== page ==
“O.J.: Made in America” director Ezra Edelman is set to helm a biopic about famed baseball player Roberto Clemente for Legendary Entertainment. Rowan Ricardo Phillips will adapt David Maraniss’ 2006 novel “Clemente”.
Clemente was a Puerto Rican baseball player who played for the Pittsburgh Pirates from 1955 to 1972. In December 1972, he boarded a heavily loaded plane plane en route from Puerto Rico to Nicaragua to assist with earthquake relief. The aircraft crashed and his body was never recovered.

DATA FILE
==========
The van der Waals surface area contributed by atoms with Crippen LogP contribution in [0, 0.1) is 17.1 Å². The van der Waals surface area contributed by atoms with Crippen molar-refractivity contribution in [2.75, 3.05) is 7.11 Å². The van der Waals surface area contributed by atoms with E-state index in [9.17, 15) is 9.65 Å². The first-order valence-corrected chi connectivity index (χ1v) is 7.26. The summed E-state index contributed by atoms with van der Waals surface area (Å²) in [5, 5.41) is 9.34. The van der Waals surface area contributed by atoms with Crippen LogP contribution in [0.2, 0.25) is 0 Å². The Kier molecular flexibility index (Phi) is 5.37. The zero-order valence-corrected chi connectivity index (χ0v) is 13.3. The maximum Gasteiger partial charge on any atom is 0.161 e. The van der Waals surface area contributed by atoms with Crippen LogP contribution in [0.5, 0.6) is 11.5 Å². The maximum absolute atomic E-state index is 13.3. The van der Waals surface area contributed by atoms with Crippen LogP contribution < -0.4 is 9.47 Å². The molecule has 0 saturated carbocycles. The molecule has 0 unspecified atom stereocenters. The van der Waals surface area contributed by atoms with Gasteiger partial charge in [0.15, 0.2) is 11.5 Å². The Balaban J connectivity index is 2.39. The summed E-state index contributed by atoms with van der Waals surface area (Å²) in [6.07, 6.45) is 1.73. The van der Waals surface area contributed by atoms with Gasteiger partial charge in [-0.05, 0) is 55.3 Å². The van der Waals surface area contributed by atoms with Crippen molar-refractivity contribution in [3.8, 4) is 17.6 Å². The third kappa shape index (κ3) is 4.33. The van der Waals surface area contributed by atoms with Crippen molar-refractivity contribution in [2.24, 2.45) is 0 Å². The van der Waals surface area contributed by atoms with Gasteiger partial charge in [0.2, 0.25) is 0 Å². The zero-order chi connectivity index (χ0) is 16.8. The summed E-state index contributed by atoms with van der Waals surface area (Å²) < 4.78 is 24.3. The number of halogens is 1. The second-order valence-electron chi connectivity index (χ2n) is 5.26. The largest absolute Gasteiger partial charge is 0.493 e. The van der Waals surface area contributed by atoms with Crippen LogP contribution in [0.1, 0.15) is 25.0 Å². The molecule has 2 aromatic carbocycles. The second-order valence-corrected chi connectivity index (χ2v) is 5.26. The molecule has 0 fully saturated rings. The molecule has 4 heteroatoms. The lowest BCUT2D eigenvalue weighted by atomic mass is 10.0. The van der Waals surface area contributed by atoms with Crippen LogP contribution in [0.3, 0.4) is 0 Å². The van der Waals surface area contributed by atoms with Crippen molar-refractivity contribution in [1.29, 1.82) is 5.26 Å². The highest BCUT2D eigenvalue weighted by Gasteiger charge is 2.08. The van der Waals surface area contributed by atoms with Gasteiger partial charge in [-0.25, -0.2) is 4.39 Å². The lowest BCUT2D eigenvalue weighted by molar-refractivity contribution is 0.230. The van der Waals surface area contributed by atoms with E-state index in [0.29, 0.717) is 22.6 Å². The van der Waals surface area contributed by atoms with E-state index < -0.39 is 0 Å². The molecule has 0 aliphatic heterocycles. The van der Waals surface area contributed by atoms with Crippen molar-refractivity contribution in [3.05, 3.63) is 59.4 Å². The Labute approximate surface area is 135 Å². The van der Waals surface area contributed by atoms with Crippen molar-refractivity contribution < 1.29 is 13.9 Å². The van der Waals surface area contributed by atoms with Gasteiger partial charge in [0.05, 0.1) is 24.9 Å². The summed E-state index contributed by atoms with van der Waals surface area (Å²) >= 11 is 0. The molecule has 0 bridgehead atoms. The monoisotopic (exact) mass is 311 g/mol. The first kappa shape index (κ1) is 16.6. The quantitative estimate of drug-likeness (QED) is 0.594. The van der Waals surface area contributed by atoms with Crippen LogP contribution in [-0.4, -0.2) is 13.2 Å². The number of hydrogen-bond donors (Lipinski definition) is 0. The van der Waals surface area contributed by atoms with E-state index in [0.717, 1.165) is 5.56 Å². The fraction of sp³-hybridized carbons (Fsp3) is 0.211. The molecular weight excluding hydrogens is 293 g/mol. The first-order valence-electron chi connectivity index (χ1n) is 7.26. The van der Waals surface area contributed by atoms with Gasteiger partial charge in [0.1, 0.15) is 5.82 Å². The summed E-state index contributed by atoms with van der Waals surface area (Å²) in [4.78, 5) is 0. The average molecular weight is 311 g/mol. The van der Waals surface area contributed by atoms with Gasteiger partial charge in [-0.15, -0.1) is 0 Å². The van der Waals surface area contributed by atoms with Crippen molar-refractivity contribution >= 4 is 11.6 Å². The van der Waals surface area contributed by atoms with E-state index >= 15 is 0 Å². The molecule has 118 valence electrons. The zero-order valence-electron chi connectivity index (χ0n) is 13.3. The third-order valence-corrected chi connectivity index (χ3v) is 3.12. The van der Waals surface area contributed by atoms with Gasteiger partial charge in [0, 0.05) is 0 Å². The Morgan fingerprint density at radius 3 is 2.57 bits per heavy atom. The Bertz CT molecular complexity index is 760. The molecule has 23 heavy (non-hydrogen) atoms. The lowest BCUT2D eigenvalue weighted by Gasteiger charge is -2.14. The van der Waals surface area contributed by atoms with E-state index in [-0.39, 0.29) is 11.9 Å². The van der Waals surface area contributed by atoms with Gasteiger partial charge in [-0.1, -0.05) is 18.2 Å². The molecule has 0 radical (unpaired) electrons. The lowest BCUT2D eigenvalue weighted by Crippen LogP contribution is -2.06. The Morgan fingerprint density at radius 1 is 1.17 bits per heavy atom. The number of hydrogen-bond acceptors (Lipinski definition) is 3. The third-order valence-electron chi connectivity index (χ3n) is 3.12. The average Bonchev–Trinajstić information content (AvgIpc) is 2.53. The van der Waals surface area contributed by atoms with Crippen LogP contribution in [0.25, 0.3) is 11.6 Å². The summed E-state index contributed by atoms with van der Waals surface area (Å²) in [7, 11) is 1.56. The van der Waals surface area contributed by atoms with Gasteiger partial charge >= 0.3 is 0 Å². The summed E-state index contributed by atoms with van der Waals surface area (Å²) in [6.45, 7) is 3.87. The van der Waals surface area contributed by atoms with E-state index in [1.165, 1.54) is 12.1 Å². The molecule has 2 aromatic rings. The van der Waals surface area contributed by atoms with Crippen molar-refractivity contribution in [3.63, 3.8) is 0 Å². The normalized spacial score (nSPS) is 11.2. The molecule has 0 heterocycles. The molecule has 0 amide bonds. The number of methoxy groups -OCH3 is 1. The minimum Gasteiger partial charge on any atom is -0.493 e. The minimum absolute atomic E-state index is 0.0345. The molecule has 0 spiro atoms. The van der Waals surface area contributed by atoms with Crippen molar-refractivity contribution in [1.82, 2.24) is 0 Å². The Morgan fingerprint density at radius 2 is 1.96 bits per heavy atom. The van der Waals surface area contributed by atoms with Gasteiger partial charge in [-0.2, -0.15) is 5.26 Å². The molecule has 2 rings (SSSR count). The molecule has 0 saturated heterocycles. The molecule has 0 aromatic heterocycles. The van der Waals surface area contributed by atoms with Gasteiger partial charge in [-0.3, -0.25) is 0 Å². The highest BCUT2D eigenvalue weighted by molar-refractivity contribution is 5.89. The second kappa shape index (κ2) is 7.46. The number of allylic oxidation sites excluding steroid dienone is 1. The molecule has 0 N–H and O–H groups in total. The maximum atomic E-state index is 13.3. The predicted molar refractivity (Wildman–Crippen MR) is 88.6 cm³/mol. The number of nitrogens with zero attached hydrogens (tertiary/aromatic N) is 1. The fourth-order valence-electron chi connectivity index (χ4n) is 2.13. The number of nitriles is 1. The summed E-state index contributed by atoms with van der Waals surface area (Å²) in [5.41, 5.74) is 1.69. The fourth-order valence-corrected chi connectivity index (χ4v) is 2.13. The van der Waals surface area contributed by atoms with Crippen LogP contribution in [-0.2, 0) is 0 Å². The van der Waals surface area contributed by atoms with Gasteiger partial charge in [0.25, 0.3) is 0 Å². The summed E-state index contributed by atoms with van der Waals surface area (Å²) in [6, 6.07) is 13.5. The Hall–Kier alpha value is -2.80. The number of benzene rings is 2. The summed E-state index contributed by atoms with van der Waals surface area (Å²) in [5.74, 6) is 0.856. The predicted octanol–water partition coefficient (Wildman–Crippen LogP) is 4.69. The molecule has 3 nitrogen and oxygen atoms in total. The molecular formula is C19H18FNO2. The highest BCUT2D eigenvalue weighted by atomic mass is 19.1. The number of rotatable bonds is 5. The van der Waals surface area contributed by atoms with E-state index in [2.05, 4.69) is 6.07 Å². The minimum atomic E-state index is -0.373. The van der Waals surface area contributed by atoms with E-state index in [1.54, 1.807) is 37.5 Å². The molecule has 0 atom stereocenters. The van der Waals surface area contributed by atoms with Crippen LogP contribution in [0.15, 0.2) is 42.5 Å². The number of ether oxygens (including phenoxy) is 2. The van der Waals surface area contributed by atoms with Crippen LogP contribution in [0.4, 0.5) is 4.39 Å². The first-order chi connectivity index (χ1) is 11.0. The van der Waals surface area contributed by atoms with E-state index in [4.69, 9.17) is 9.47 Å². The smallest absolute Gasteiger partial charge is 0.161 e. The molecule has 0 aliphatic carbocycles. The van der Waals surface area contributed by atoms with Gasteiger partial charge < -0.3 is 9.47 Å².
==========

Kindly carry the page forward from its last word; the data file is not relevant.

On New Year's Eve 1972, following eighteen magnificent seasons in the major leagues, Roberto Clemente died a hero's death, killed in a plane crash as he attempted to deliver food and medical supplies to Nicaragua after a devastating earthquake. David Maraniss now brings the great baseball player brilliantly back to life in "Clemente: The Passion and Grace of Baseball's Last Hero," a book destined to become a modern classic. Much like his acclaimed biography of Vince Lombardi, "When Pride Still Mattered," Maraniss uses his narrative sweep and meticulous detail to capture the myth and a real man. Anyone who saw Clemente, as he played with a beautiful fury, will never forget him. He was a work of art in a game too often defined by statistics. During his career with the Pittsburgh Pirates, he won four batting titles and led his team to championships in 1960 and 1971, getting a hit in all fourteen World Series games in which he played. His career ended with three-thousand hits, the magical three-thousandth coming in his final at-bat, and he and the immortal Lou Gehrig are the only players to have the five-year waiting period waived so they could be enshrined in the Hall of Fame immediately after their deaths.